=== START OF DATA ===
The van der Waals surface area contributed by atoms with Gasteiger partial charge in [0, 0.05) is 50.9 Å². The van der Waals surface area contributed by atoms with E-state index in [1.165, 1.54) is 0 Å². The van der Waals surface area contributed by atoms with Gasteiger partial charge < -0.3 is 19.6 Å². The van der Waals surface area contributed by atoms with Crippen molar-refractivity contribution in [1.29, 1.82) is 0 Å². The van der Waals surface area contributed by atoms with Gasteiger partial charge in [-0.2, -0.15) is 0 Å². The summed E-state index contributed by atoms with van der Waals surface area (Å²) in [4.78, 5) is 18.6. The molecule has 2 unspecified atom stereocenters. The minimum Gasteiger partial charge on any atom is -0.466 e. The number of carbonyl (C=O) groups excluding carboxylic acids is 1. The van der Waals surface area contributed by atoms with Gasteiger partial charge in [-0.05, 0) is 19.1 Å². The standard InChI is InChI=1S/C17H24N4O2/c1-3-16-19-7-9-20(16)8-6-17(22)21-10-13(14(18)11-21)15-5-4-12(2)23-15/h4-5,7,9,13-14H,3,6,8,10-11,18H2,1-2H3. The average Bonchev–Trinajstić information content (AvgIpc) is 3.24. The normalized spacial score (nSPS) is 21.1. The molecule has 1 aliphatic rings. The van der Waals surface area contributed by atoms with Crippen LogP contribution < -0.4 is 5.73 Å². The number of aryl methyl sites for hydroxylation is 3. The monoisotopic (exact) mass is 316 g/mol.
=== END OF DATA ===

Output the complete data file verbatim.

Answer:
The van der Waals surface area contributed by atoms with Gasteiger partial charge in [0, 0.05) is 50.9 Å². The van der Waals surface area contributed by atoms with E-state index in [1.165, 1.54) is 0 Å². The van der Waals surface area contributed by atoms with Gasteiger partial charge < -0.3 is 19.6 Å². The van der Waals surface area contributed by atoms with Crippen molar-refractivity contribution in [1.29, 1.82) is 0 Å². The van der Waals surface area contributed by atoms with Gasteiger partial charge in [-0.2, -0.15) is 0 Å². The summed E-state index contributed by atoms with van der Waals surface area (Å²) in [4.78, 5) is 18.6. The molecule has 2 unspecified atom stereocenters. The minimum Gasteiger partial charge on any atom is -0.466 e. The number of carbonyl (C=O) groups excluding carboxylic acids is 1. The van der Waals surface area contributed by atoms with Gasteiger partial charge in [-0.05, 0) is 19.1 Å². The standard InChI is InChI=1S/C17H24N4O2/c1-3-16-19-7-9-20(16)8-6-17(22)21-10-13(14(18)11-21)15-5-4-12(2)23-15/h4-5,7,9,13-14H,3,6,8,10-11,18H2,1-2H3. The average Bonchev–Trinajstić information content (AvgIpc) is 3.24. The normalized spacial score (nSPS) is 21.1. The molecule has 1 aliphatic rings. The van der Waals surface area contributed by atoms with Crippen LogP contribution < -0.4 is 5.73 Å². The number of aryl methyl sites for hydroxylation is 3. The monoisotopic (exact) mass is 316 g/mol.